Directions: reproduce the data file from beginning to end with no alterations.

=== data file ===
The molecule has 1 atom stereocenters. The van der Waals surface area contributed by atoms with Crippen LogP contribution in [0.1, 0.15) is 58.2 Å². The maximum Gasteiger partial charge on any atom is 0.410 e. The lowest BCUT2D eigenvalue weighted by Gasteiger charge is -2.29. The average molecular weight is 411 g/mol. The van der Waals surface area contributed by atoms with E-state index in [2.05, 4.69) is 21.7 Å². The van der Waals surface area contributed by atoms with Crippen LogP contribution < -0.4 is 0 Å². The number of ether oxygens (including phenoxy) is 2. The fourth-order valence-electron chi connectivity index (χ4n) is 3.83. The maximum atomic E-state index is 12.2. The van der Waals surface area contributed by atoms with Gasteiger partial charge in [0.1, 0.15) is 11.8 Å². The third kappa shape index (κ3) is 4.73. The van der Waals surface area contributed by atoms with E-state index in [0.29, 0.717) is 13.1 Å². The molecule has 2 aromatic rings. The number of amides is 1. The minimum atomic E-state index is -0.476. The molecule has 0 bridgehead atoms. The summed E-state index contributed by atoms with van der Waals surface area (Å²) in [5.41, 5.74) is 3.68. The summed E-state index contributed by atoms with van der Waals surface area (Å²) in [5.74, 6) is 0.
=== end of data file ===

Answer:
The molecule has 1 atom stereocenters. The van der Waals surface area contributed by atoms with Crippen LogP contribution in [0.1, 0.15) is 58.2 Å². The maximum Gasteiger partial charge on any atom is 0.410 e. The lowest BCUT2D eigenvalue weighted by Gasteiger charge is -2.29. The average molecular weight is 411 g/mol. The van der Waals surface area contributed by atoms with E-state index in [2.05, 4.69) is 21.7 Å². The van der Waals surface area contributed by atoms with Crippen LogP contribution < -0.4 is 0 Å². The number of ether oxygens (including phenoxy) is 2. The fourth-order valence-electron chi connectivity index (χ4n) is 3.83. The maximum atomic E-state index is 12.2. The van der Waals surface area contributed by atoms with Gasteiger partial charge in [0.1, 0.15) is 11.8 Å². The third kappa shape index (κ3) is 4.73. The van der Waals surface area contributed by atoms with E-state index in [0.29, 0.717) is 13.1 Å². The molecule has 2 aromatic rings. The number of amides is 1. The minimum atomic E-state index is -0.476. The molecule has 0 bridgehead atoms. The summed E-state index contributed by atoms with van der Waals surface area (Å²) in [5.41, 5.74) is 3.68. The summed E-state index contributed by atoms with van der Waals surface area (Å²) in [5.74, 6) is 0.